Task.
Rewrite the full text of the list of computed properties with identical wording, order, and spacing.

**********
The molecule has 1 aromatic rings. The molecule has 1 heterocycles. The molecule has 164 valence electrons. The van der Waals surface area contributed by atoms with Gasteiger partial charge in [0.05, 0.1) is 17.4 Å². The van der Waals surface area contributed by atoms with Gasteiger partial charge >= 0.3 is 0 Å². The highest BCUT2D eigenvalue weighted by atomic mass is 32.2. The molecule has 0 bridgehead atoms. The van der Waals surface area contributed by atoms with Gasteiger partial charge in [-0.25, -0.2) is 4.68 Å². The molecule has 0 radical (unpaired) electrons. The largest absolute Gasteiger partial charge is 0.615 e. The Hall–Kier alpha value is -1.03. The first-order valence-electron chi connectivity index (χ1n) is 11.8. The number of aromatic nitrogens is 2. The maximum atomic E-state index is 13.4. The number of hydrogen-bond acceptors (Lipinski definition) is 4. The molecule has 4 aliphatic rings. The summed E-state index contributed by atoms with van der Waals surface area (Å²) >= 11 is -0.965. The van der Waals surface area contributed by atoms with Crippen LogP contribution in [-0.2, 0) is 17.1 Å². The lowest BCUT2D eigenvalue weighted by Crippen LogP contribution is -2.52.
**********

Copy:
The molecule has 1 aromatic rings. The molecule has 1 heterocycles. The molecule has 164 valence electrons. The van der Waals surface area contributed by atoms with Gasteiger partial charge in [0.05, 0.1) is 17.4 Å². The van der Waals surface area contributed by atoms with Gasteiger partial charge >= 0.3 is 0 Å². The highest BCUT2D eigenvalue weighted by atomic mass is 32.2. The molecule has 0 bridgehead atoms. The van der Waals surface area contributed by atoms with Gasteiger partial charge in [-0.25, -0.2) is 4.68 Å². The molecule has 0 radical (unpaired) electrons. The largest absolute Gasteiger partial charge is 0.615 e. The Hall–Kier alpha value is -1.03. The first-order valence-electron chi connectivity index (χ1n) is 11.8. The number of aromatic nitrogens is 2. The maximum atomic E-state index is 13.4. The number of hydrogen-bond acceptors (Lipinski definition) is 4. The molecule has 4 aliphatic rings. The summed E-state index contributed by atoms with van der Waals surface area (Å²) >= 11 is -0.965. The van der Waals surface area contributed by atoms with Crippen LogP contribution in [-0.2, 0) is 17.1 Å². The lowest BCUT2D eigenvalue weighted by Crippen LogP contribution is -2.52.